Oregon is the fifth state in the Unites States to implement such a regulation. The first two states were Hawaii and California, followed by New Jersey last July and then Maine. “We know this is going to be a huge step in preventing youth addiction to the only substance that if used is directed is almost certain to kill you,“ said Christopher Friend, a government relations director for the American Cancer Society’s legislative arm in Oregon. “Ninety-five percent of lifetime smokers begin the habits before age 21, so we know any steps we can do to discourage young people will have a ripple effect.”
Will including e-cigs in these regulations be counterproductive?
Studies keep indicating that vaping products are significantly safer than regular cigarettes, and effective smoking cessation tools. Additionally it is a known fact that most teen smokers become addicted to cigarettes before they have even turned 18. Hence though making it harder for them to obtain cigarettes may be a good idea, limiting their accessibility to the products which could help them quit, may not.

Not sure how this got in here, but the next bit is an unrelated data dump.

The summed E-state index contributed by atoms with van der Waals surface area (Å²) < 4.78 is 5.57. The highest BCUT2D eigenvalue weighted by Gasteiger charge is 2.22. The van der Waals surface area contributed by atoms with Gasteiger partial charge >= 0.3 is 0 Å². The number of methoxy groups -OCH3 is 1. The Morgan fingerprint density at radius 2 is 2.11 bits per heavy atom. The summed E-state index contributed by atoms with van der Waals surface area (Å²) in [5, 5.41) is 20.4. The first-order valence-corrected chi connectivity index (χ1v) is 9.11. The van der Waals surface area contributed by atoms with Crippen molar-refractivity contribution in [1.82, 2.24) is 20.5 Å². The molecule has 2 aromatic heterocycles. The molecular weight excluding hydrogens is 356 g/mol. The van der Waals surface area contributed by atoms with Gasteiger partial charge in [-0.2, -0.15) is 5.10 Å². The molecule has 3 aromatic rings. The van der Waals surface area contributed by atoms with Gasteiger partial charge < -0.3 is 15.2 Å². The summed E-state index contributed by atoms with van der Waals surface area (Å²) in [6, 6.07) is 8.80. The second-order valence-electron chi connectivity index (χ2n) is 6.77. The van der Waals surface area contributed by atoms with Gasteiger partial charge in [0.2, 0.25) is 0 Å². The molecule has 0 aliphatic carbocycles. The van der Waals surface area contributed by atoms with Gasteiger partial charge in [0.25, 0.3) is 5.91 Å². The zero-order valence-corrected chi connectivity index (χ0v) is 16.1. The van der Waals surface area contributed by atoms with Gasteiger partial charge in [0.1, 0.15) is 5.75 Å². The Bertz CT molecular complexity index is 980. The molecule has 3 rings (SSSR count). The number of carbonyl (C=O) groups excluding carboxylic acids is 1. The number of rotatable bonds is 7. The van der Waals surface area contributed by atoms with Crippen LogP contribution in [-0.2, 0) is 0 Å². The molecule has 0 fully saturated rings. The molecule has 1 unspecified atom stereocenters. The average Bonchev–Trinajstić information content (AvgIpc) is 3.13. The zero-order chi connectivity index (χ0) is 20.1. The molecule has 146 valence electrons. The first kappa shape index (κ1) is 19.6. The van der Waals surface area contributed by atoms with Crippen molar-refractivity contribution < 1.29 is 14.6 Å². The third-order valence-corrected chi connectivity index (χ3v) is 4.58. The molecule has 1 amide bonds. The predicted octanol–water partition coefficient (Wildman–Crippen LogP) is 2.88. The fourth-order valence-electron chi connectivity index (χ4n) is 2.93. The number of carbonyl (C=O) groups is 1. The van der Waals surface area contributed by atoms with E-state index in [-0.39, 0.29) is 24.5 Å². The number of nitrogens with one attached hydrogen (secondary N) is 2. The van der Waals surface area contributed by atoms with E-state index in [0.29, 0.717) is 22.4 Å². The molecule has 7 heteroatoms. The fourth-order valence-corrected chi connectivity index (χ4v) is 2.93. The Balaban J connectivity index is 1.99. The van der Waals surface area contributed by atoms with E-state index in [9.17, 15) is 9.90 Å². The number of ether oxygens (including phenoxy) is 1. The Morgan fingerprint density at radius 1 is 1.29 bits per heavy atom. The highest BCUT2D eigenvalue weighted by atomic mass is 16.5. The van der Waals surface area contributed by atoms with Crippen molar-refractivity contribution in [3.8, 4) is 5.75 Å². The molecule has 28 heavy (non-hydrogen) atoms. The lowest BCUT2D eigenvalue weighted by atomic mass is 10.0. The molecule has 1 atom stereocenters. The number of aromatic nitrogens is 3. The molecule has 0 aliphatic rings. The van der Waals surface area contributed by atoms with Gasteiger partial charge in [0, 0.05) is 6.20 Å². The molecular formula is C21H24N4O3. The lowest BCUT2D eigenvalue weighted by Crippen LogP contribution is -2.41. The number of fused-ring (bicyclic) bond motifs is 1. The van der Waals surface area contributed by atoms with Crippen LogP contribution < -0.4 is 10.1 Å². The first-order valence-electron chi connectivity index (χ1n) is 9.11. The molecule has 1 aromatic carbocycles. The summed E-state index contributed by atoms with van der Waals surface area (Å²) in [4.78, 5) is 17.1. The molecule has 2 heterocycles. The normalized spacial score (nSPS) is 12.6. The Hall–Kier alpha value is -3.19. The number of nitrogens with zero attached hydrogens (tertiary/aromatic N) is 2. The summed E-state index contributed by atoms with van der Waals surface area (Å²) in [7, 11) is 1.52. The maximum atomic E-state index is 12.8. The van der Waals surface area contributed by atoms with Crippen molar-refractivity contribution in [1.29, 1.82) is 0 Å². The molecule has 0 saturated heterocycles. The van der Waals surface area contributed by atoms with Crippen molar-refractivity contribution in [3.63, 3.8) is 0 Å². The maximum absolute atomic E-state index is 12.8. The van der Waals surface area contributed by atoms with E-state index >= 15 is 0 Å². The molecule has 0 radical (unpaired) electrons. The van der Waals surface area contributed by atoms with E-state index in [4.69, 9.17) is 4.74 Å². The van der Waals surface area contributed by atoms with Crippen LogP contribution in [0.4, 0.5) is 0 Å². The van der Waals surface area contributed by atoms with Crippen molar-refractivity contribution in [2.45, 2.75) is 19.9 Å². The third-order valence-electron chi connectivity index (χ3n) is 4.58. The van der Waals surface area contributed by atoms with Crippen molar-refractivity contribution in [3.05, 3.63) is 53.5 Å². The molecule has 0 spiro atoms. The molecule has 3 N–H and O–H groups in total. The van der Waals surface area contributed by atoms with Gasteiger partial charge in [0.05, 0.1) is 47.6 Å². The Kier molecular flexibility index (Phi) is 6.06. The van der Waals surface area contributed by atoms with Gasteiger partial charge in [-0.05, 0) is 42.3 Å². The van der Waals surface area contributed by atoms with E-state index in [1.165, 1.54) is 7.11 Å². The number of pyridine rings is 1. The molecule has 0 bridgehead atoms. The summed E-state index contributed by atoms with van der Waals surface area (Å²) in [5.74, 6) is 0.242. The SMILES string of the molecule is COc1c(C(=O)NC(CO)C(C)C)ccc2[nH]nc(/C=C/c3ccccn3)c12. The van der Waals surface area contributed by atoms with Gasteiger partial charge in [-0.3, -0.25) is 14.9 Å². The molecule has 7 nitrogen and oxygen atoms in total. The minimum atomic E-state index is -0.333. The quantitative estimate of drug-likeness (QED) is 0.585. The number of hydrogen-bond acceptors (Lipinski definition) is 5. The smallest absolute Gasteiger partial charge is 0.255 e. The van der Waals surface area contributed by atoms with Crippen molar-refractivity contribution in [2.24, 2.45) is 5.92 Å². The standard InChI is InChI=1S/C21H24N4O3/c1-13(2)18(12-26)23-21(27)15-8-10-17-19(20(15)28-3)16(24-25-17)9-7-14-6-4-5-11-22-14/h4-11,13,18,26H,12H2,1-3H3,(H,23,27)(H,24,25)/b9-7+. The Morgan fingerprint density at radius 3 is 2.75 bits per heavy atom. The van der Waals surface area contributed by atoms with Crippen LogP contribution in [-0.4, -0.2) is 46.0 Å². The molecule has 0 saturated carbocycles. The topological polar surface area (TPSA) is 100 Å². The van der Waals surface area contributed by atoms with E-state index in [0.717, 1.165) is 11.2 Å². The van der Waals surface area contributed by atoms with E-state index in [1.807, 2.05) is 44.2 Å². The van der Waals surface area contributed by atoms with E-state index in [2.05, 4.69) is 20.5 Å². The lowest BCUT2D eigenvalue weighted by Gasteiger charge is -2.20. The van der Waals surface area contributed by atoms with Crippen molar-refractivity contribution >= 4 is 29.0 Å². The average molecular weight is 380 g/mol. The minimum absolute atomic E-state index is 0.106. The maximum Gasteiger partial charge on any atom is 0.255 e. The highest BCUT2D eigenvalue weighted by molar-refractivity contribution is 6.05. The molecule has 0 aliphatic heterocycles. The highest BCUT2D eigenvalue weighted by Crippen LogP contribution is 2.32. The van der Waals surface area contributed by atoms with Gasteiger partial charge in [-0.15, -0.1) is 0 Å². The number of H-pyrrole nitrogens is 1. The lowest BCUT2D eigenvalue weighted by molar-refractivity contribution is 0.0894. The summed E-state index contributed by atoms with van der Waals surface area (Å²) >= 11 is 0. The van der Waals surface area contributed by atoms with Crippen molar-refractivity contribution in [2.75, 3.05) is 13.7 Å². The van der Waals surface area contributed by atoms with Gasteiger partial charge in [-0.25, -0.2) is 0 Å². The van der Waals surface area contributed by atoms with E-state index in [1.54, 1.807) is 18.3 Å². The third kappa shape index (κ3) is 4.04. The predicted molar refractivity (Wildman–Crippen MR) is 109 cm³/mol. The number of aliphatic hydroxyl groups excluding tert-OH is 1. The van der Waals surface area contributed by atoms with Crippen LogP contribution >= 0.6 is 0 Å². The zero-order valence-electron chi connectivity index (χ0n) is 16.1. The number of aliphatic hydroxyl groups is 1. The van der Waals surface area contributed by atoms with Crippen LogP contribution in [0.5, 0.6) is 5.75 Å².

Harm reduction overlooked
The percentage of high school students using e-cigarettes has also dropped. For the first time since the advent of electronic cigarettes, vaping decreased from 16.0% in 2015 to 11.3% in 2016, while smoking in that same period dropped from 9.3% to 8.0%. This data clearly indicates that the advent of e-cigarettes is helping adolescents quit smoking and eventually even vaping, hence why public health experts insist that the products should be regulated as harm reduction tools, not as their deadly counterparts.
More info : Independent